Coinbase set the cryptocurrency world buzzing this week when it announced its intention to support for ERC20 tokens, which is the standard for smart contracts as well as tokens sold in initial coin offerings.
The move comes well after the ICO wave has crested and regulatory structures have begun, however lightly at this stage, to drop down onto the previously wild space. The timing is no accident.
From the Coinbase blog:
We’re excited to announce our intention to support the Ethereum ERC20 technical standard for Coinbase in the coming months. This paves the way for supporting ERC20 assets across Coinbase products in the future, though we aren’t announcing support for any specific assets or features at this time. We are announcing this both internally and to the public as consistent with our process for adding new assets.
ERC20 is a technical standard used for Ethereum smart contracts. ERC20 assets have become a popular way for teams to quickly build interoperable contracts/assets. More recently, our Ethereum wallet and Dapp browser Toshi added native support for ERC20.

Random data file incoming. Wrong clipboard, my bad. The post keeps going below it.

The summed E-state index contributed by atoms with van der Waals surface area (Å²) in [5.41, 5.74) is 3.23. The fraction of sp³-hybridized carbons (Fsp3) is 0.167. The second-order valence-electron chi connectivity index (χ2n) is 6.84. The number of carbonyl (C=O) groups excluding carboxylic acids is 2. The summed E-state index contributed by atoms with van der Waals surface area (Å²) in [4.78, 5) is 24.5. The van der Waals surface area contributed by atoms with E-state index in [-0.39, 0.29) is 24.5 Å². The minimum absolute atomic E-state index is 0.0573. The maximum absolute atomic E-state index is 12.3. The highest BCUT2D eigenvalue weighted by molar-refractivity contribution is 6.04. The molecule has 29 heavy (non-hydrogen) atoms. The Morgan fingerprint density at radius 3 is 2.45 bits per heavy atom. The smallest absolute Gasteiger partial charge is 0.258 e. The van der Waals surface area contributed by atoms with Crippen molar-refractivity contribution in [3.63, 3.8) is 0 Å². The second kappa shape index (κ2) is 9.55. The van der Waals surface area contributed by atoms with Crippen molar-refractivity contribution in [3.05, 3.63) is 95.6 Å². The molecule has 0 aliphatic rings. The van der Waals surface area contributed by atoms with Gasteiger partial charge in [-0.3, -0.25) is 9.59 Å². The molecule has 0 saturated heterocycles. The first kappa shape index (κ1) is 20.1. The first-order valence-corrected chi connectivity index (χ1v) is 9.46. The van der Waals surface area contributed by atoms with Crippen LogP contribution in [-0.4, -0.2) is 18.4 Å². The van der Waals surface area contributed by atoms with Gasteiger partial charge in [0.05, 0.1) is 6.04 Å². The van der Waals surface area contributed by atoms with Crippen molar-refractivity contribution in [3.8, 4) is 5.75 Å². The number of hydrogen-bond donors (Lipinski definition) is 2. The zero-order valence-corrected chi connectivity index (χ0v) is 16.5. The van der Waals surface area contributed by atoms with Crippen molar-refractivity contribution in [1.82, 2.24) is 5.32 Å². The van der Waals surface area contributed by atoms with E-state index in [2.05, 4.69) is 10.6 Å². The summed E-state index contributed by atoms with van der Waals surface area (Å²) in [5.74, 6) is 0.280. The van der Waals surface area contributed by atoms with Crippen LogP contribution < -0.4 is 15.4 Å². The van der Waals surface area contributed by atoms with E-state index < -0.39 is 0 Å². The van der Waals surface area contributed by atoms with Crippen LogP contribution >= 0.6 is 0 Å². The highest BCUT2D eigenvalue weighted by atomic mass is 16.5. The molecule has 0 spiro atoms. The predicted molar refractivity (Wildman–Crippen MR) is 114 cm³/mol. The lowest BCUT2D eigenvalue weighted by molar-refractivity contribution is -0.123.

Coinbase currently supports Bitcoin, Bitcoin Cash, Ethereum, and Litecoin. Support for Ethereum did not extend to token built on the ERC20, which meant companies pursuing ICOs could not rely solely on Coinbase.
The company, the leading cryptocurrency wallet in the U.S., has faced increased challenges lately, including old rival Circle’s re-emergence in the crypto space. The timing of the move also follows the SEC’s signaling that all tokens are securities, which may indicate that altcoins will soon be regulated and therefore, less risky.
Coinbase indicated it will wait for “additional regulatory clarity” before supporting specific altcoins on GDAX, its digital asset exchange, and would supports coins on the Coinbase wallet itself only after approving them for GDAX.
On Twitter, ICOs and altcoins continue to be alternately objects of mockery or reverence, depending on one’s point of view:
What if ICOs are all just performance art trying to make a point about underfunded and ill-equipped securities regulators?
— Tracy Alloway (@tracyalloway) March 27, 2018